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Swansea councillors debate enforcement of new 20mph speed limit

MAPS showing roads in Swansea which could be exempt from a new 20mph speed limit are being finalised.

There will be maps for all the county’s 32 wards and an opportunity for the public to comment on them.

A council scrutiny committee meeting heard that a communications campaign would get under way shortly across Wales about the 20mph nationwide switch for roads with street lighting, which will take place on September 17.

Councillors asked how the new default limit would be enforced, with some questioning just how compliant drivers would be.

The Welsh Government’s ambition for the new limit is to save lives, encourage more people to walk and cycle, and reduce pollution associated with vehicle tyre and brake wear. A report before the committee said the “primary disbenefit” was an increase in travel time.

Cllr Victoria Holland said some motorists would “completely ignore” the 20mph limit, as they currently did with the 30mph one.

She felt councillors should feel proud of the “life-saving and life-changing” policy, and added: “As mothers and as parents we are going to be saving kiddies’ lives and I think that’s an exceptional thing to do.”

Cllr Wendy Fitzgerald said 87% of drivers hadn’t complied with 20mph trial zones in Wales and wondered how reliant the new system would be on police enforcement, unless there was a “profusion” of new speed cameras.

Council officer Alan Ferris said there were concerns about the potential degree of non-compliance but that a lot of people would comply – and in doing so they would slow traffic down.

Cllr Chris Holley said he had no problem with 20mph roads at schools and in areas with lots of pedestrians.

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“What concerns me is there are roads where it’s plainly obvious that 20mph will not be stuck to,” he said.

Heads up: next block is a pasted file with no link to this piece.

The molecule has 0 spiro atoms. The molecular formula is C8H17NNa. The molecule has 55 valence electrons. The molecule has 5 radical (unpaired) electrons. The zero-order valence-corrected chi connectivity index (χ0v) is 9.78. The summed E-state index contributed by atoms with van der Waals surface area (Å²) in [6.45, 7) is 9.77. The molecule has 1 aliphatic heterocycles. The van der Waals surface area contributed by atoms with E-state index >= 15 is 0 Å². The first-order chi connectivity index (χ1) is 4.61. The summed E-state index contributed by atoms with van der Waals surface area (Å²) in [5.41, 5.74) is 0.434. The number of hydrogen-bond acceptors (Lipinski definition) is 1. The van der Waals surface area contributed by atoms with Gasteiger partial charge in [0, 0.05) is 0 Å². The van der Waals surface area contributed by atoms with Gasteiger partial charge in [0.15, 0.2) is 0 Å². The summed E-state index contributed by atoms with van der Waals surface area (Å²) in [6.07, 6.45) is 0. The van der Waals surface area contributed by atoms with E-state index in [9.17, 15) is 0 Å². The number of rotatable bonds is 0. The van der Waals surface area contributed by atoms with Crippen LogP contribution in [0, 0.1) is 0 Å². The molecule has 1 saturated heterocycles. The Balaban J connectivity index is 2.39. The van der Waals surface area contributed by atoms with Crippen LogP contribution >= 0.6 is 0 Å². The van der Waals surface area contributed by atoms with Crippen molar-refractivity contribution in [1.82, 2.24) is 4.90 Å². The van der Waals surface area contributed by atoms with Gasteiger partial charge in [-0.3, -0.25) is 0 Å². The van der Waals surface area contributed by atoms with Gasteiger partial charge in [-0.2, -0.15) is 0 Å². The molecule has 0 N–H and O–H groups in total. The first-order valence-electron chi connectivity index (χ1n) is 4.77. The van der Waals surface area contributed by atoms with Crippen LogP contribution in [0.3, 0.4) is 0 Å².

Cllr Holley compared the culture change needed to that brought on by drink-driving legislation. “The reality is that enforcement is going to be very important,” he said.

Cllr Rebecca Fogarty said people were much more aware of the dangers of drink-driving than in the past, and that those who did it faced an incredulous reaction from friends.

She said a pedestrian had a 50% chance of survival being hit by a car travelling at 30mph and a 90% chance if it was going 20mph.

“Behaviour change theory is just as important as enforcement,” she said. “I really hope it’s successful because it’s about saving lives.”

The council has been given £551,000 to prepare for the new limit, and has bid for a further £2.9 million for new signs and road marking work.

The committee was told that existing 20mph signs outside schools would be removed and most likely replaced with a new “traffic calmed area” sign with a speed hump on it. There would, however, be 20mph signs outside rural schools which didn’t have street lighting. The council expects to have to install around 1,000 new signs, remove 2,100 existing ones, and scrub out 950 road markings.

The new maps indicating which roads could be exempt in Swansea will be made available publicly in the coming weeks. Adverts will also be placed in the local press. People will have three weeks to comment.

Mr Ferris said new 20mph signs covered by bags would start to be installed up to September, with a “grand unveiling” on changeover day on September 17.